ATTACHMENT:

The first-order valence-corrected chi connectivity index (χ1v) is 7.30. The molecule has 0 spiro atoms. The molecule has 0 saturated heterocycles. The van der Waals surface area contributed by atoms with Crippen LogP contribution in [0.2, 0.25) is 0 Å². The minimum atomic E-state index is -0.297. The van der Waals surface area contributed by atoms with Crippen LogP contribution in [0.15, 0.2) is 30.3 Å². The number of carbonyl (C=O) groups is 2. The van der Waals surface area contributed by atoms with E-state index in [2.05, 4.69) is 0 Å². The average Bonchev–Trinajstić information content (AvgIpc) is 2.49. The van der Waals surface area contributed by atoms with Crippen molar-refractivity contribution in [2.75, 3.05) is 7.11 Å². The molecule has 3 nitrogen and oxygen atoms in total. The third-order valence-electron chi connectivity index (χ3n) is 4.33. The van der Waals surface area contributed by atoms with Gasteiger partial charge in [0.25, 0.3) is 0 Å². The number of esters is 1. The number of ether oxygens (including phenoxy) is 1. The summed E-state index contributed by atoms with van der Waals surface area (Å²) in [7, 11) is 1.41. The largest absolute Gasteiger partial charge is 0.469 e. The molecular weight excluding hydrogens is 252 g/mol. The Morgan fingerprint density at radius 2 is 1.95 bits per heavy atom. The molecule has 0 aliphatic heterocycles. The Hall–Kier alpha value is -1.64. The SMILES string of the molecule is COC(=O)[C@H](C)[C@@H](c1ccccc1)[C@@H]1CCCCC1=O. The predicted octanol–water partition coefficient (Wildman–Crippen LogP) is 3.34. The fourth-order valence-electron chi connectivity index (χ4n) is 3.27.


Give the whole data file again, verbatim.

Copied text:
The first-order valence-corrected chi connectivity index (χ1v) is 7.30. The molecule has 0 spiro atoms. The molecule has 0 saturated heterocycles. The van der Waals surface area contributed by atoms with Crippen LogP contribution in [0.2, 0.25) is 0 Å². The minimum atomic E-state index is -0.297. The van der Waals surface area contributed by atoms with Crippen LogP contribution in [0.15, 0.2) is 30.3 Å². The number of carbonyl (C=O) groups is 2. The van der Waals surface area contributed by atoms with E-state index in [2.05, 4.69) is 0 Å². The average Bonchev–Trinajstić information content (AvgIpc) is 2.49. The van der Waals surface area contributed by atoms with Crippen molar-refractivity contribution in [2.75, 3.05) is 7.11 Å². The molecule has 3 nitrogen and oxygen atoms in total. The third-order valence-electron chi connectivity index (χ3n) is 4.33. The van der Waals surface area contributed by atoms with Gasteiger partial charge in [0.25, 0.3) is 0 Å². The number of esters is 1. The number of ether oxygens (including phenoxy) is 1. The summed E-state index contributed by atoms with van der Waals surface area (Å²) in [7, 11) is 1.41. The largest absolute Gasteiger partial charge is 0.469 e. The molecular weight excluding hydrogens is 252 g/mol. The Morgan fingerprint density at radius 2 is 1.95 bits per heavy atom. The molecule has 0 aliphatic heterocycles. The Hall–Kier alpha value is -1.64. The SMILES string of the molecule is COC(=O)[C@H](C)[C@@H](c1ccccc1)[C@@H]1CCCCC1=O. The predicted octanol–water partition coefficient (Wildman–Crippen LogP) is 3.34. The fourth-order valence-electron chi connectivity index (χ4n) is 3.27.